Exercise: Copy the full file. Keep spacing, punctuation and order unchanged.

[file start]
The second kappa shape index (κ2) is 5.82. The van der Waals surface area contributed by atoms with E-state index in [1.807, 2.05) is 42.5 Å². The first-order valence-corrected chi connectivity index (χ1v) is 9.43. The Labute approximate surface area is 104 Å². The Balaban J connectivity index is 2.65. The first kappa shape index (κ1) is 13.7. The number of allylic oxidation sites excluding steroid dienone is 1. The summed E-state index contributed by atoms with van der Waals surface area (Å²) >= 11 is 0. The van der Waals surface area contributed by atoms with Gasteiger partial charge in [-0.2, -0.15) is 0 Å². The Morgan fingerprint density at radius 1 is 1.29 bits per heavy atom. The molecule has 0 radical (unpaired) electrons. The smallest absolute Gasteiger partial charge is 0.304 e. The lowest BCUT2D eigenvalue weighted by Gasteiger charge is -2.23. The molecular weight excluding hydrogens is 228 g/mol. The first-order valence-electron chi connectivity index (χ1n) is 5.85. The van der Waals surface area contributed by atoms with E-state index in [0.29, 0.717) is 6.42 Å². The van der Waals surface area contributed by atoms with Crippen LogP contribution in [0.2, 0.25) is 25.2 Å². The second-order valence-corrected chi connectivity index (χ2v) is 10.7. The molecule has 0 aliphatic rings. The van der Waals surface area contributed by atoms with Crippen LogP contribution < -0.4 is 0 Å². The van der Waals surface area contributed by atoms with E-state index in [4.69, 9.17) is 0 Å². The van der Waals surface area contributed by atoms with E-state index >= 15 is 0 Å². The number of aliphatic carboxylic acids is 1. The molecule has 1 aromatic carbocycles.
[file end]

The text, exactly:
The second kappa shape index (κ2) is 5.82. The van der Waals surface area contributed by atoms with E-state index in [1.807, 2.05) is 42.5 Å². The first-order valence-corrected chi connectivity index (χ1v) is 9.43. The Labute approximate surface area is 104 Å². The Balaban J connectivity index is 2.65. The first kappa shape index (κ1) is 13.7. The number of allylic oxidation sites excluding steroid dienone is 1. The summed E-state index contributed by atoms with van der Waals surface area (Å²) >= 11 is 0. The van der Waals surface area contributed by atoms with Gasteiger partial charge in [-0.2, -0.15) is 0 Å². The Morgan fingerprint density at radius 1 is 1.29 bits per heavy atom. The molecule has 0 radical (unpaired) electrons. The smallest absolute Gasteiger partial charge is 0.304 e. The lowest BCUT2D eigenvalue weighted by Gasteiger charge is -2.23. The molecular weight excluding hydrogens is 228 g/mol. The first-order valence-electron chi connectivity index (χ1n) is 5.85. The van der Waals surface area contributed by atoms with E-state index in [0.29, 0.717) is 6.42 Å². The van der Waals surface area contributed by atoms with Crippen LogP contribution in [0.2, 0.25) is 25.2 Å². The second-order valence-corrected chi connectivity index (χ2v) is 10.7. The molecule has 0 aliphatic rings. The van der Waals surface area contributed by atoms with Crippen LogP contribution < -0.4 is 0 Å². The van der Waals surface area contributed by atoms with E-state index in [4.69, 9.17) is 0 Å². The van der Waals surface area contributed by atoms with E-state index >= 15 is 0 Å². The number of aliphatic carboxylic acids is 1. The molecule has 1 aromatic carbocycles.